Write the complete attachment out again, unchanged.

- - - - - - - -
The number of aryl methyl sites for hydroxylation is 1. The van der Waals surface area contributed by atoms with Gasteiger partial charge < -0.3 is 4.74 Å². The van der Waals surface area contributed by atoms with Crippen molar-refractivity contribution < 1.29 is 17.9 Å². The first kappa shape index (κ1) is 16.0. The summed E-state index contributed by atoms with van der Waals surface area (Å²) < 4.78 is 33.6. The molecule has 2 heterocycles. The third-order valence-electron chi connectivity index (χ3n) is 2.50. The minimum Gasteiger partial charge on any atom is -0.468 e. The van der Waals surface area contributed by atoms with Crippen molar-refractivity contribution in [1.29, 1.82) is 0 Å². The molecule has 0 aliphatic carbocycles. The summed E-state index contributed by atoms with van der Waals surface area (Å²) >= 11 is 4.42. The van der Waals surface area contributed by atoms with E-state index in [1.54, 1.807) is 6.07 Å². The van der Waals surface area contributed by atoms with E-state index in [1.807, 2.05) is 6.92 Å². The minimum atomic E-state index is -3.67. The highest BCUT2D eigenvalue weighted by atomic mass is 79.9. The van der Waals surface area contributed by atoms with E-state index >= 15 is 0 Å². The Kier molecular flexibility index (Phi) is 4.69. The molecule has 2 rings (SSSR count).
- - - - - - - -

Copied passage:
The number of aryl methyl sites for hydroxylation is 1. The van der Waals surface area contributed by atoms with Gasteiger partial charge < -0.3 is 4.74 Å². The van der Waals surface area contributed by atoms with Crippen molar-refractivity contribution < 1.29 is 17.9 Å². The first kappa shape index (κ1) is 16.0. The summed E-state index contributed by atoms with van der Waals surface area (Å²) < 4.78 is 33.6. The molecule has 2 heterocycles. The third-order valence-electron chi connectivity index (χ3n) is 2.50. The minimum Gasteiger partial charge on any atom is -0.468 e. The van der Waals surface area contributed by atoms with Crippen molar-refractivity contribution in [1.29, 1.82) is 0 Å². The molecule has 0 aliphatic carbocycles. The summed E-state index contributed by atoms with van der Waals surface area (Å²) >= 11 is 4.42. The van der Waals surface area contributed by atoms with E-state index in [1.54, 1.807) is 6.07 Å². The van der Waals surface area contributed by atoms with E-state index in [1.807, 2.05) is 6.92 Å². The minimum atomic E-state index is -3.67. The highest BCUT2D eigenvalue weighted by atomic mass is 79.9. The van der Waals surface area contributed by atoms with E-state index >= 15 is 0 Å². The Kier molecular flexibility index (Phi) is 4.69. The molecule has 2 rings (SSSR count).